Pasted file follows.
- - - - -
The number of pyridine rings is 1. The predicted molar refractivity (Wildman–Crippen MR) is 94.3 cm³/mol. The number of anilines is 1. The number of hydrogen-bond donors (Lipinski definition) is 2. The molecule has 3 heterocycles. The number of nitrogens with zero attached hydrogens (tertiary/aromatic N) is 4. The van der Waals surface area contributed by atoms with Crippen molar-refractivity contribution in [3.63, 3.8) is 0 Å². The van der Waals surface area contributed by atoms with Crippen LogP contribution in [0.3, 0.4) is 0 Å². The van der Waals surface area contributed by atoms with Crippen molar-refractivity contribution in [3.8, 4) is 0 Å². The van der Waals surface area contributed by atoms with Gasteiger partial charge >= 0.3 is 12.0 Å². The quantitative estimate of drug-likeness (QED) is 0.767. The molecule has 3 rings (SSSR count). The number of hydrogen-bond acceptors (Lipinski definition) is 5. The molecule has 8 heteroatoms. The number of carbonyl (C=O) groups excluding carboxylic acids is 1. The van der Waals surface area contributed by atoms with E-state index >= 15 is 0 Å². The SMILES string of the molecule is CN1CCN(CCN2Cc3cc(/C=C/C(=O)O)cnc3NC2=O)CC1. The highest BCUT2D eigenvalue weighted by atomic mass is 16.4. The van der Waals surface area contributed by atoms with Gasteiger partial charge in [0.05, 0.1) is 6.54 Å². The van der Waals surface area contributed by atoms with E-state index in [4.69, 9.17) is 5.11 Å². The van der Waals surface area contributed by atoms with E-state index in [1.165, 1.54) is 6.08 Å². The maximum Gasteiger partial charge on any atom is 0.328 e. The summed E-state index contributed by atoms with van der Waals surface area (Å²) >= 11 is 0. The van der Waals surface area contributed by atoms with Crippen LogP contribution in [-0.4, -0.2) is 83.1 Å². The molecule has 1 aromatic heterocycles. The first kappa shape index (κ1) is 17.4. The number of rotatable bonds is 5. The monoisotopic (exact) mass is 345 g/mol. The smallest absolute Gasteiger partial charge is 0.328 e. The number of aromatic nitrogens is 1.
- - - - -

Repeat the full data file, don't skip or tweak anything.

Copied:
The number of pyridine rings is 1. The predicted molar refractivity (Wildman–Crippen MR) is 94.3 cm³/mol. The number of anilines is 1. The number of hydrogen-bond donors (Lipinski definition) is 2. The molecule has 3 heterocycles. The number of nitrogens with zero attached hydrogens (tertiary/aromatic N) is 4. The van der Waals surface area contributed by atoms with Crippen molar-refractivity contribution in [3.63, 3.8) is 0 Å². The van der Waals surface area contributed by atoms with Crippen LogP contribution in [0.3, 0.4) is 0 Å². The van der Waals surface area contributed by atoms with Crippen molar-refractivity contribution in [3.8, 4) is 0 Å². The van der Waals surface area contributed by atoms with Gasteiger partial charge >= 0.3 is 12.0 Å². The quantitative estimate of drug-likeness (QED) is 0.767. The molecule has 3 rings (SSSR count). The number of hydrogen-bond acceptors (Lipinski definition) is 5. The molecule has 8 heteroatoms. The number of carbonyl (C=O) groups excluding carboxylic acids is 1. The van der Waals surface area contributed by atoms with E-state index >= 15 is 0 Å². The SMILES string of the molecule is CN1CCN(CCN2Cc3cc(/C=C/C(=O)O)cnc3NC2=O)CC1. The highest BCUT2D eigenvalue weighted by atomic mass is 16.4. The van der Waals surface area contributed by atoms with Gasteiger partial charge in [0.05, 0.1) is 6.54 Å². The van der Waals surface area contributed by atoms with E-state index in [4.69, 9.17) is 5.11 Å². The van der Waals surface area contributed by atoms with E-state index in [1.165, 1.54) is 6.08 Å². The maximum Gasteiger partial charge on any atom is 0.328 e. The summed E-state index contributed by atoms with van der Waals surface area (Å²) >= 11 is 0. The van der Waals surface area contributed by atoms with Crippen LogP contribution in [-0.4, -0.2) is 83.1 Å². The molecule has 1 aromatic heterocycles. The first kappa shape index (κ1) is 17.4. The number of rotatable bonds is 5. The monoisotopic (exact) mass is 345 g/mol. The smallest absolute Gasteiger partial charge is 0.328 e. The number of aromatic nitrogens is 1.